. Selection versus demography: a multilocus investigation of the domestication process in maize.
Mol. Biol. Evol.
 
21
:
1214
–1225.
Thornsberry, J. M., M. M. Goodman, J. Doebley, S. Kresovich, D. Nielsen, and E.S. Buckler.
2001
. Dwarf8 polymorphisms associate with variation in flowering time.
Nat. Genet.
 
28
:
286
–289.
Tian, D., H. Araki, E. Stahl, J. Bergelson, and M. Kreitman.
2002
. Signature of balancing selection in Arabidopsis.
Proc. Natl. Acad. Sci. USA
 
99
:
11525
–11530.
Tian, D., M. B. Traw, J. Q. Chen, M. Kreitman, and J. Bergelson.
2003
. Fitness costs of R-gene-mediated resistance in Arabidopsis thaliana.
Nature
 
423
:
74
–77.
Tiffin, P.
2004
. Comparative evolutionary histories of chitinase genes in the genus Zea and family Poaceae.
Genetics
 
167
:
1331
–1340.
Tiffin, P., and B. S. Gaut.
2001
. Molecular evolution of the wound-induced serine protease inhibitor wip1 in Zea and related genera.
Mol. Biol. Evol.
 
18
:
2092
–2101.
Tiffin, P., R. Hacker, and B. S. Gaut.
2004
. Population genetic evidence for rapid changes in intraspecific diversity and allelic cycling of a specialist defense gene in Zea.
Genetics
 
168
:
425
–434.
Vigouroux, Y., M. McMullen, C. T. Hittinger, K. Houchins, L. Schulz, S. Kresovich, Y. Matsuoka, and J. Doebley.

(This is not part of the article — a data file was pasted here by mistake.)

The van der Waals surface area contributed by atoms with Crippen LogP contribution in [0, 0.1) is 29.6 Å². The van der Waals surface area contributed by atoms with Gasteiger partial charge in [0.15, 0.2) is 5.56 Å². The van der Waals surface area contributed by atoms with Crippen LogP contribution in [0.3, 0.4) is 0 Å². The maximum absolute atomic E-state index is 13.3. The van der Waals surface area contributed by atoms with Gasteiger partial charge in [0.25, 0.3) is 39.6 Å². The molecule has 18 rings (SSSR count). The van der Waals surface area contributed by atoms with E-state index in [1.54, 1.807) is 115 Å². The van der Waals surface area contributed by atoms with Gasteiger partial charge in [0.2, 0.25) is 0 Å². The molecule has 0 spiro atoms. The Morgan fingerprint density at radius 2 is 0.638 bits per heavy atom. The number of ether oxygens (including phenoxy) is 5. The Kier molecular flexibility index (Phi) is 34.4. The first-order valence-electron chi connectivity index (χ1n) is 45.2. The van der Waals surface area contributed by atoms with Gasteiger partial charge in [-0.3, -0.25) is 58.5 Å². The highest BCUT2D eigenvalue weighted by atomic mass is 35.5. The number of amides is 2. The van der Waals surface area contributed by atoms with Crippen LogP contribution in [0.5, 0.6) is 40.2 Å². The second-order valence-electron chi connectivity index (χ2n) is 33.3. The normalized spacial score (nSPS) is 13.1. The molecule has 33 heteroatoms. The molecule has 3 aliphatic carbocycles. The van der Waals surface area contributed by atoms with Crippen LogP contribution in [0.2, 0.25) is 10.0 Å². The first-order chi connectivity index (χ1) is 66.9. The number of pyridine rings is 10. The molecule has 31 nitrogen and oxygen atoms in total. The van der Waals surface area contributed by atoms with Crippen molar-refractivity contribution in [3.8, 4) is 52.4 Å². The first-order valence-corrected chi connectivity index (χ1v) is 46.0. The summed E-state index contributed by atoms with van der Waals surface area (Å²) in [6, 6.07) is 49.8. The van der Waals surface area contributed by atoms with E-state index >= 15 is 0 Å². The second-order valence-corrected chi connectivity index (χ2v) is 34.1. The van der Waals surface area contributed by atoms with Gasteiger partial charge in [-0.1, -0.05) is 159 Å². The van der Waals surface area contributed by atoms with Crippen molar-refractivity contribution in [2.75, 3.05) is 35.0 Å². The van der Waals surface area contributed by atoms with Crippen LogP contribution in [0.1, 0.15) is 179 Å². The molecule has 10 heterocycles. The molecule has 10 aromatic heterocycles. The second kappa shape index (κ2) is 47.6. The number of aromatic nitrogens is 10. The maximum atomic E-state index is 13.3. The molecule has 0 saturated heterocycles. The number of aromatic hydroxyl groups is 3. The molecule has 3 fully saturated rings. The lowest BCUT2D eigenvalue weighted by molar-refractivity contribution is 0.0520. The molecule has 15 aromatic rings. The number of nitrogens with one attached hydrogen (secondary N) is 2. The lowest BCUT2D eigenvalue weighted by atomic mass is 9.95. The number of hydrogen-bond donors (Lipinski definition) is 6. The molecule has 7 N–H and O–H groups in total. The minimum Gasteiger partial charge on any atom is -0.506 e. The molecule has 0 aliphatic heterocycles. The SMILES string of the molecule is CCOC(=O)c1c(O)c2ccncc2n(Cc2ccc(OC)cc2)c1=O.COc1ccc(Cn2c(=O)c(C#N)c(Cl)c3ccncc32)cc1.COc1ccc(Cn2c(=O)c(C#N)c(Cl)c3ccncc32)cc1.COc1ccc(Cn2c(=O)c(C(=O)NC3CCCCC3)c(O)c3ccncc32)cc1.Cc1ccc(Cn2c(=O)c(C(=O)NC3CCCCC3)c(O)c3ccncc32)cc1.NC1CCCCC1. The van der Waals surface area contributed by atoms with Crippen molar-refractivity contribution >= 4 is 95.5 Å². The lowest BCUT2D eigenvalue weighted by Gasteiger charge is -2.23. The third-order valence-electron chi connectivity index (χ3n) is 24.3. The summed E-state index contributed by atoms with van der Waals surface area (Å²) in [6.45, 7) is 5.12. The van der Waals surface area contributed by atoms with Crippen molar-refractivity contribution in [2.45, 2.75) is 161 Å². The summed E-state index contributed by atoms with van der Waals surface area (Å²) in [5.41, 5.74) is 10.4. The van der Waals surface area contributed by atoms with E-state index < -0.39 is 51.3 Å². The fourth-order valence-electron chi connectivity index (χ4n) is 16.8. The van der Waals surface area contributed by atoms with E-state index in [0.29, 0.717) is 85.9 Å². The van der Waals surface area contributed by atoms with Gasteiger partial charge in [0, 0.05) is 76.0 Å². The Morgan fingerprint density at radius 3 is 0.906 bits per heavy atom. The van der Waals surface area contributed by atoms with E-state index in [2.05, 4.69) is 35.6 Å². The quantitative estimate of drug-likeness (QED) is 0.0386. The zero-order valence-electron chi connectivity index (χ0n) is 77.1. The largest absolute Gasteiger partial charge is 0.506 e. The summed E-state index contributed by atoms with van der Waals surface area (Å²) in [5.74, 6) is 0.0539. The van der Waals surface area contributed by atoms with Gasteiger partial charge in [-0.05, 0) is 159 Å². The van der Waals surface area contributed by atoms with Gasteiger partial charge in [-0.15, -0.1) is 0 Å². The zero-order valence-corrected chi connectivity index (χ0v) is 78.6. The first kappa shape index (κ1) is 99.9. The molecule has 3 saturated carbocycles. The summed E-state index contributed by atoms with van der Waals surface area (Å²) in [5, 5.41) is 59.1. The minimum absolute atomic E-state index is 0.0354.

2002
. Identifying genes of agronomic importance in maize by screening microsatellites for evidence of selection during domestication.
Proc. Natl. Acad. Sci. USA
 
99
:
9650
–9655.
Wakeley, J., and N. Aliacar.
2001
. Gene genealogies in a metapopulation.
Genetics
 
159
:
893
–905.
Wang, R. L., A. Stec, J. Hey, L. Lukens, and J. Doebley.
1999
. The limits of selection during maize domestication.
Nature
 
398
:
236
–239.
Watterson, G. A.
1975
. On the number of segregating sites in genetical models without recombination.
Theor. Popul. Biol.
 
7
:
188
–193.
Whitt, S. R., L. M. Wilson, M. I. Tenaillon, B. S. Gaut, and E. S. Buckler.
2002
. Genetic diversity and selection in the maize starch pathway.
Proc. Natl. Acad. Sci. USA
 
99
:
12959
–12962.
Wilson, L. M., S. R. Whitt, A. M. Ibanez, T. R. Rocheford, M. M. Goodman, and E.S. Buckler.
2004
. Dissection of maize kernel composition and starch production by candidate gene association.
Plant Cell
 
16
:
2719
–2733.
Wright, S. I., B. Lauga, and D. Charlesworth.
2002
. Rates and patterns of molecular evolution in inbred and outbred Arabidopsis.
Mol. Biol. Evol.
 
19
:
1407
–1420.
———.
2003
. Subdivision and haplotype structure in natural populations of Arabidopsis lyrata.
Mol. Ecol.
 
12
:
1247
–1263.
Zhang, L., A. S. Peek, D. Dunams, and B. S. Gaut.
2002
. Population genetics of duplicated disease-defense genes, hm1 and hm2, in maize (Zea mays ssp. mays L.) and its wild ancestor (Zea mays ssp. parviglumis).
Genetics
 
162
:
851
–860.
Zufall, R. A., and M. D. Rausher.
2004
. Genetic changes associated with floral adaptation restrict future evolutionary potential.
Nature
 
428
:
847
–850.
Zwick, M. E., D. J. Cutler, and A. Chakravarti.
2000
. Patterns of genetic variation in mendelian and complex traits.
Annu. Rev. Genomics Hum. Genet.
 
1
:
387
–407.

Author notes

*Department of Ecology and Evolutionary Biology, University of California, Irvine; and †Department of Biology, York University, Toronto, Canada